Next up on the San Francisco Giants season reviews: outfielder Jaylin Davis.
Four games, 12 plate appearances, .167/.167/.417, .583 OPS, 1 home run, 1 RBI, 0 walks to 6 strikeouts
54 OPS+, 49 wRC+, -0.1 rWAR, -0.1 fWAR
Status throughout the season
Davis made the Opening Day roster, but was optioned to the Alternate Training Site after one week. He never returned.
Of the 45 players who donned a Giants jersey this season, Davis is the hardest one for me to judge. Everywhere you look for optimism you find a compelling counterpoint, and everywhere you look for pessimism you find a compelling counterpoint as well. His season was the epitome of “both sides have good points,” and for the first time in 2020 you can say that without it being utter bull.
Let’s workshop some examples:
Optimistic point: He was only given 12 plate appearances, so we can’t really judge his lack of performance because the sample size is too small.
Pessimistic counterpoint: He was optioned to make room for Steven Duggar, and then he stayed in Sacramento while the team called up Luis Alexander Basabe and Joey Rickard and Basabe again and Duggar again.
Pessimistic point: The Giants were so low on him that they opted for many questionable players over him, and publicly noted that he needed to make contact improvement if he wanted to have a big league career.
Optimistic counterpoint: The Giants were also high enough on him that they thought he should be on the Opening Day roster.
Optimistic point: Even in his limited playing time he managed to have an impressive home run, and off the Dodgers no less!
Pessimistic counterpoint: He struck out in half of his plate appearances.
More than anything, I find myself annoyed when I think of Davis’ season, through no fault of his own. Davis, along with fellow Opening Day outfielder turned July 30 option Joe McCarthy, represented yet another bizarrely short leash from the Giants.
It was the second year in a row that the Giants had a pair of Opening Day outfielders who were dismissed after about a dozen plate appearances, and then not seen from for the rest of the year.
Davis is unlikely to go the way of McCarthy — or Connor Joe or Michael Reed, for that matter — as I’m guessing he stays in the organization for a while. But it’s still weird and frustrating and rather inexplicable.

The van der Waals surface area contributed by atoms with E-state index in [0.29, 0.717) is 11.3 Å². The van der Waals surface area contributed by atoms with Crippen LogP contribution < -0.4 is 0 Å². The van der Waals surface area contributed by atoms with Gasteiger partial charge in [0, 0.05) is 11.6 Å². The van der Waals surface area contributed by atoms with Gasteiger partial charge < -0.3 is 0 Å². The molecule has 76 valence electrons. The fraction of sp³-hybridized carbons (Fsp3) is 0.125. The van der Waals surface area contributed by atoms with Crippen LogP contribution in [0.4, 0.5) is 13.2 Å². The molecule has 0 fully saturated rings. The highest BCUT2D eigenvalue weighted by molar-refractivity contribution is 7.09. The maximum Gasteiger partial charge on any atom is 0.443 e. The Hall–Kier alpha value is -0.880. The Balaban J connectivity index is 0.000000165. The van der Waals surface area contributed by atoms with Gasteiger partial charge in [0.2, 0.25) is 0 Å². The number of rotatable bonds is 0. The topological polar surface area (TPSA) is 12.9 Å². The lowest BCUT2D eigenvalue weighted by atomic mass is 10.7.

It’s not like these outfielders are being added in the middle of the season to try and catch lightning in a bottle. They’re making the Opening Day roster, supposedly because they’re considered the best option available (though it’s worth noting that McCarthy was pretty clearly there because Brandon Belt was injured, and his option coincided with Belt’s activation). And then they’re told to pack their bags after 10 lackluster plate appearances.
If the Giants were as low on him as they seemed to be in September when justifying yet another Duggar call-up, why was he on the roster on Opening Day to begin with?
I thought that was a topic for another day, but apparently that day is today, since I don’t really have much of a Davis season to talk about. So instead, let’s just watch his home run. It was really pretty.
Role in 2021
Davis will get his chance in Spring Training and in the farm to prove that he should be in the mix in the Giants outfield. But his window of opportunity is shrinking. Austin Slater had a spectacular year, Darin Ruf played very well and will likely be retained, Basabe was added to the mix, and Heliot Ramos is a year closer. And Davis is already 26, so it’s not like he’s a fresh out of college prospect.
He still has a lot of potential thanks to his power, defense, and athleticism, and it’s not a fluke that Fangraphs ranks him as the team’s number 10 prospect. If he can make a dent in his contact issues, he’ll be a major part of the 2021 roster. If not, he’ll be a Sacramento staple.
It could go either way.
I remain higher on Davis than most, but his inability to work his way back to the MLB roster feels like a fairly strong indictment.
How would you grade Jaylin Davis’ season?
This poll is closed